We consider that the high selectivity to benzyl benzoate 6 could result from four possible mechanisms: (i) coupling of the aldehyde 3 and the alcohol 2 to give the hemiacetal 5, followed by oxidation to the ester (Scheme 1); (ii) direct thermal (catalyzed) dehydrative esterification between acid 4 and alcohol 2 (Scheme 1); (iii) Cannizzaro reaction between alcohol 2 and aldehyde 3 via alkoxide 7 (Scheme 2); and (iv) Tishchenko coupling of two aldehydes 3 via “dimer” 8 directly to the ester 6 (Scheme 3).

Recently, Bäumer and co-workers (22) have shown that methyl formate is formed on an Au catalyst when methanol is oxidized with O2 under very dilute conditions; we consider that this precedent favors mechanism (i) in the present case. We performed several control experiments to rule out the other three possible pathways. Heating the oxidized intermediates with O2 in the absence of catalyst gave little ester (table S10), establishing the involvement of the catalyst in steps beyond the initial toluene-to-alcohol oxidation. Heating mixtures of alcohol 2 and acid 4 in the absence of O2, with and without catalyst, did not result in ester formation (tables S11 and S12), ruling out direct esterification (46; Scheme 1). Similarly, treating alcohol 2 with aldehyde 3 also failed to produce ester 6 (tables S11 and S12), ruling out the Cannizzaro mechanism (Scheme 2). Finally, we investigated reactions of the aldehyde 3 alone in the absence of O2, with and without catalyst, and again observed no ester 6 formation (tables S11 and S12), precluding the Tishchenko mechanism (Scheme 3). Hence we conclude that the high selectivities observed are consistent with the involvement of the hemiacetal 5 (Scheme 1).

To determine the origin of the differences in activity between the two catalysts, we have characterized the common starting sol (18) and the two sol-immobilized materials using EM. Figure S4 (18) shows a representative scanning TEM (STEM) high-angle annular dark field (HAADF) image of the starting colloidal particles deposited onto a carbon film. The nanoparticles have a mean particle size of 2.9 nm (fig. S5A) and were found to be homogeneous Au-Pd alloys. More than 80% of the particles were icosahedral or decahedral (multiply twinned), with the remainder being cub-octahedral or just single/double-twinned in character. They were also distinctly rounded in shape because they were still coated with protective polyvinyl alcohol ligands. After deposition of the colloids onto either activated amorphous carbon or TiO2, the sol-immobilized material was dried at 120°C for 3 hours. The low-temperature drying process in each case caused a very modest size increase in the Au-Pd particles, leading to HAADF-measured mean sizes for the TiO2- and carbon-supported catalysts of 3.9 and 3.7 nm, respectively (fig. S5 B and C).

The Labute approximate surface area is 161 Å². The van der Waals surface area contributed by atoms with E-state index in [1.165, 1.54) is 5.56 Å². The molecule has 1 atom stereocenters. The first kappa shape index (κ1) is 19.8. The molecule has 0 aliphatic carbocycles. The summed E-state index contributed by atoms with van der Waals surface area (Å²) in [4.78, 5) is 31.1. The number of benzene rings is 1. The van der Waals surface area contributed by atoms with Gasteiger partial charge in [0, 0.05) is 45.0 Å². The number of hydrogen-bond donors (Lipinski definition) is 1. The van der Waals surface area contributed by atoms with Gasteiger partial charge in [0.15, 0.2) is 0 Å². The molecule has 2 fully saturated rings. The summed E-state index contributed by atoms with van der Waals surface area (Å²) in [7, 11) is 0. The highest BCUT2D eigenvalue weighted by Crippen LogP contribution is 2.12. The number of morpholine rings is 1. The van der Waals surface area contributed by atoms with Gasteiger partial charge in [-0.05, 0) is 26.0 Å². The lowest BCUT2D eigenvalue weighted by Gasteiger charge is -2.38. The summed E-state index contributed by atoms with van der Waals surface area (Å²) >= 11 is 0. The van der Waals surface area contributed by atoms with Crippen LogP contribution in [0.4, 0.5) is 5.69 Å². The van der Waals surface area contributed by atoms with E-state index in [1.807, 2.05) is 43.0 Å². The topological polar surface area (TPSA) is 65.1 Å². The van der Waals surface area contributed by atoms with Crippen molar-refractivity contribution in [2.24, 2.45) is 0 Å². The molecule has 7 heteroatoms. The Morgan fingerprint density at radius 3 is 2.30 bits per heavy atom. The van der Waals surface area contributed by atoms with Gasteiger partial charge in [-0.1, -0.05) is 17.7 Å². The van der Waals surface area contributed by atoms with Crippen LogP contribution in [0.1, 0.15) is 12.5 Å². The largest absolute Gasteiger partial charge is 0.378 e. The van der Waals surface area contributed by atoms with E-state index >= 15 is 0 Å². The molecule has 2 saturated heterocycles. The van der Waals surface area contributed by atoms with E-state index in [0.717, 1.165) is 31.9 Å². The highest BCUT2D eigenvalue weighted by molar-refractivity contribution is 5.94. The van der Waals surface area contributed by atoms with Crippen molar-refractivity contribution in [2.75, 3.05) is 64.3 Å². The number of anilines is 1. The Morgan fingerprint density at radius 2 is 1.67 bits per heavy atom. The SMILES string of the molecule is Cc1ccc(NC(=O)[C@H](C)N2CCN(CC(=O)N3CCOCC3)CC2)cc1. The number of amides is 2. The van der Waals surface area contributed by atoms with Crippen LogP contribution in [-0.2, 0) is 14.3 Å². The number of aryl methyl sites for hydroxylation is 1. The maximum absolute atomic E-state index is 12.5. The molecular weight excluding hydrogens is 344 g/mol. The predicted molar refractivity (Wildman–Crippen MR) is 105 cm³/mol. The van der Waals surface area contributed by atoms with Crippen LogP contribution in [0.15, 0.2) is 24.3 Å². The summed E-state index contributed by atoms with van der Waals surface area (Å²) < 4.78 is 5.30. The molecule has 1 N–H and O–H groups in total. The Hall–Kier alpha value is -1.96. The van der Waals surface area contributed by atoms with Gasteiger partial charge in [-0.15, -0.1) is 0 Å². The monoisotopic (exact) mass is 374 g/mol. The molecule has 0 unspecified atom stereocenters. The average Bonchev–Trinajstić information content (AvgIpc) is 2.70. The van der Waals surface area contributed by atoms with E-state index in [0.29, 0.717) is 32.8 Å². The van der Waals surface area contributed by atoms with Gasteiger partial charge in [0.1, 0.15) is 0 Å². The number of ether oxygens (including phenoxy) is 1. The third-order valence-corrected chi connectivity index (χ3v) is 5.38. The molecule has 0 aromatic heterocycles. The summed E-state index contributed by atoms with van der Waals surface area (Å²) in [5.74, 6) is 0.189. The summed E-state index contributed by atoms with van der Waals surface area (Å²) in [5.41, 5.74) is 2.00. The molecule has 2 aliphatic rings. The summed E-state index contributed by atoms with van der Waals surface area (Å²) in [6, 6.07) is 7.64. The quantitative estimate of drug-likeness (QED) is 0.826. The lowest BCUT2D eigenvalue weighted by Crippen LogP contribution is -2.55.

The most important difference noted between the two samples relates to the morphology of the Au-Pd particles. In contrast to the starting colloid, many of the smaller particles were now found to be highly faceted, and primarily cub-octahedral (Fig. 2, A to D) or singly twinned (Fig. 2E) in character. Such particles preferentially exposed distinct {111}- and {200}-type facets. The larger particles (Fig. 2F) still tended to be multiply twinned and exclusively exposed {111}-type facet planes. In addition, the Au-Pd particles tended to form an extended flat interface structure with the crystalline TiO2 substrate (fig. S6), which could serve to improve particle adhesion and inhibit sintering at higher temperatures.

Fig. 2

Representative (A to F) STEM HAADF micrographs of Au-Pd nanoparticles in the Au-Pd/TiO2 sol-immobilized sample. Representative (G to L) STEM HAADF micrographs of Au-Pd nanoparticles in the Au-Pd/C sol-immobilized sample.